On August 24, 2017, the Holy Father declared that he “can affirm with certainty and with magisterial authority that the liturgical reform is irreversible”.
Pope Francis gave an important speech on August 24, 2017, during his audience with the participants in the National Liturgical Week in Italy. The assembly was held in Rome for the 70th anniversary of the creation of the Liturgical Action Centre.
In his allocution, the Holy Father declared that he “can affirm with certainty and with magisterial authority that the liturgical reform is irreversible”. This was more than enough to stir people up: some see it as another dig at the “traditionalists”, others as a call to take even further the taste for innovation which for several decades has been digging a grave for the spirit of the liturgy.
To explain his words, the pope added that
it is not a matter of rethinking the reform by reviewing the choices in its regard, but of knowing better the underlying reasons, through historical documentation, as well as of internalizing its inspirational principles and of observing the discipline that governs it.
Vaticanist Andrea Tornielli points out in La Stampa that “even without mentioning it directly, [the pope] is saying no to a liturgical ‘reform of the reform’, as some ecclesial branches have long been hoping for” – in the wake of several works published by Cardinal Ratzinger when he was prefect of the Congregation for the Doctrine of the Faith.
This is nothing new: already last November, in an interview with Antonio Spadaro – director of La Civilta Cattolica – the pope had declared, as reported by the newspaper La Croix in its November 20, 2016 issue, that it is “a mistake to talk of a reform of the reform”.
With this statement, the pope openly disavowed the prefect of the Liturgy, Cardinal Robert Sarah, who a few months earlier, in July 2016, had said the Sovereign Pontiff had entrusted him with the mission “to study the question of a reform of a reform and of how to enrich the two forms of the Roman rite”.
In response to this statement, the Vatican had issued its own statement saying that “some of [Cardinal Sarah’s] expressions were misinterpreted” and that there would be no changes.
A Reversal from Pope Benedict's Statements?
According to Francis, the liberation of the traditional Mass by his predecessor in July 2007 should be interpreted “a minima”, as a “magnanimous” and “fair gesture” to address “a certain mentality of some groups and people who had nostalgia and were walking away. But it is an exception.” Such were his words to the director of La Civilta Cattolica.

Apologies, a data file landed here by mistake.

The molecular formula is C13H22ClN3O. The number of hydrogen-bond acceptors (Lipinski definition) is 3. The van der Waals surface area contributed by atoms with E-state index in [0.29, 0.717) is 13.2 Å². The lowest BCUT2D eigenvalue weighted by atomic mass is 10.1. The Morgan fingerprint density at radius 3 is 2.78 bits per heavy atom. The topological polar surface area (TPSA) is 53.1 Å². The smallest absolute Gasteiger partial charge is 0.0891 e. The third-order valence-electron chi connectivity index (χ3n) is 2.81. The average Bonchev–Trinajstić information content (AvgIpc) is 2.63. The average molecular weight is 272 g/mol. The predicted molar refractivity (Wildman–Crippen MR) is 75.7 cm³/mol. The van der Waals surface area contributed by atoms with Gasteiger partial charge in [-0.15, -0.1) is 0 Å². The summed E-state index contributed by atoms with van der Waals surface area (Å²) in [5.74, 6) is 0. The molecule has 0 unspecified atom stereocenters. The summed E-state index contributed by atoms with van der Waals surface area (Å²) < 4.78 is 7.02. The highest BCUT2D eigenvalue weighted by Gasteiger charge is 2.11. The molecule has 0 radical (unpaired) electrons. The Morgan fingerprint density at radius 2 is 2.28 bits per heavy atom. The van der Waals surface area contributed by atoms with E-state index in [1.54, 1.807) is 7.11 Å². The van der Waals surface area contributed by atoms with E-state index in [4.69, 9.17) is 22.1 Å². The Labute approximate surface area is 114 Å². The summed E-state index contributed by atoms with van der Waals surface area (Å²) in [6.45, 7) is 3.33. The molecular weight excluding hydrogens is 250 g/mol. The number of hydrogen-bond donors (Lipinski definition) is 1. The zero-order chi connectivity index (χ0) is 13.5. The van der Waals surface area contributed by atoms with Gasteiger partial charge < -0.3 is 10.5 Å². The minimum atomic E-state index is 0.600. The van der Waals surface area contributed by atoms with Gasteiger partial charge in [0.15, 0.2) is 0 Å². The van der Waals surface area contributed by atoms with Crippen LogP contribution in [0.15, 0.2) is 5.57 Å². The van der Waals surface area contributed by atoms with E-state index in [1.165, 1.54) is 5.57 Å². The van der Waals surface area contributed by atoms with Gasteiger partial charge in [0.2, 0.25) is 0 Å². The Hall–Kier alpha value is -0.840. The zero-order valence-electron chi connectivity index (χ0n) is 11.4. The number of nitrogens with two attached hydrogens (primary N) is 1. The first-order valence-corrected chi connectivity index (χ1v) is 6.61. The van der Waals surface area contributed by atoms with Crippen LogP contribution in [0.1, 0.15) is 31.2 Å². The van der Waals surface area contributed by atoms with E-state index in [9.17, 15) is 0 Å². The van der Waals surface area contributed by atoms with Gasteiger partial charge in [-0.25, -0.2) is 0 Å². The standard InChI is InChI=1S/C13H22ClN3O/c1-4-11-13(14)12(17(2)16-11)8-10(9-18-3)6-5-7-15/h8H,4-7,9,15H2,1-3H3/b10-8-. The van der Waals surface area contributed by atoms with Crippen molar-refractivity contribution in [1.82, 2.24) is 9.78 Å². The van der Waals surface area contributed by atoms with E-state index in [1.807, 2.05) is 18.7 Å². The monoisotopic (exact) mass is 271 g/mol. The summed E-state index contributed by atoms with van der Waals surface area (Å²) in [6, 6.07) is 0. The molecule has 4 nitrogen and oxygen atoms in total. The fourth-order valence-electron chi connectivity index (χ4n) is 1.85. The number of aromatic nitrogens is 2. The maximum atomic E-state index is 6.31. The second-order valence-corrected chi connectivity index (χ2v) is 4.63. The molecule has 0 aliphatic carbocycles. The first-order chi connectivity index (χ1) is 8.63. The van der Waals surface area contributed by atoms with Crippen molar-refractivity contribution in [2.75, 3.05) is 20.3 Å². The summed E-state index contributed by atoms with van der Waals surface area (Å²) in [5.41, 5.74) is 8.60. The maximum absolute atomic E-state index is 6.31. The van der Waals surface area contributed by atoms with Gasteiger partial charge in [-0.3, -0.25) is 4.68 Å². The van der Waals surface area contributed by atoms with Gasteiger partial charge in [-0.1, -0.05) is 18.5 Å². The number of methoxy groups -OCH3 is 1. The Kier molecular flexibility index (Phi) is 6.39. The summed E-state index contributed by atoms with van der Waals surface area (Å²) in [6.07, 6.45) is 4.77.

Pope Francis visibly distanced himself from one of the intentions formulated by the Motu Proprio Summorum Pontificum:
to serve as a mutual enrichment between the two forms of the rite, enhancing on the one hand the sacredness and the verticality of the pre-conciliar form, and on the other, highlighting the richness of the scriptures and the participation of the faithful of the post-conciliar form.
Italian Vaticanist Andrea Tonielli goes so far as to believe that Benedict XVI’s project for re-founding the liturgy failed partly due to certain dogged “traditionalists” who refused any change whatsoever in the liturgy, and partly due to those who placed too many restrictions on a large and generous offer of the “usus antiquor” desired by the pope emeritus.
Without denying the reality of a liturgical reform that is often undermined by “practices that disfigure” it , to quote his exact words, the Holy Father sees the abuses rather as the result of a failure to understand and incorporate the two great principles that he believes guide the liturgical reform: “the real presence of the mystery of Christ” and the fact that the liturgy “is in fact ‘popular’ because it is an action ‘for’ the people but also ‘of’ the people,” emphasizing that the liturgy must be careful to include the practices of “popular piety.”
These principles, spelled out by Francis, naturally raise other questions that would have been worth asking during the National Liturgical Week in Italy: do not the faithful of the old rite – known as “St. Pius V” – a rite that in fact has always been open to a number of developments so long as they remained homogenous, from St. Gregory the Great to John XXIII, experience very deeply the principle of the “real presence of the mystery of Christ” recalled by the pope?
The same faithful, through music, chant, and liturgical service in the broad sense – the altar, the layout of the sanctuary, the sacristy, the flowers, or even simply by the various gestures made while simply attending Mass: do they not have a high degree of active participation in a truly popular liturgy, made popular by centuries of Tradition?
Moreover, one might wonder whether the old rite, rather than being reduced to a custom granted to a retrograde minority, should not be first considered, studied, and lived as a privileged means of grasping the profound nature of the spirit of the liturgy.
As for whether or not the liturgical reform is “irreversible”, nothing is less certain given the Roman spirit; “lovers of change”, wrote Sallust over twenty centuries ago! When we recall the way the liturgical reform was imposed on the Catholic universe, so forcefully that the traditional Mass was thought to be definitively forbidden and doomed to disappear, it seems wise to remain prudent and not make any hasty claims…
Already in Rome, the Prefect of the Liturgy, Cardinal Sarah did not hesitate to write in his book The Power of Silence:
God willing, when He wills and as He wills, the reform of the reform will take place in the liturgy. Despite the gnashing of teeth, it will happen, for the future of the Church is at stake.
Be that as it may, between the reform and the reform of the reform, the traditional rite or the Mass of St. Pius V remains the surest way of rendering to God the worship due to Him in all justice, in a spirit of adoration and truth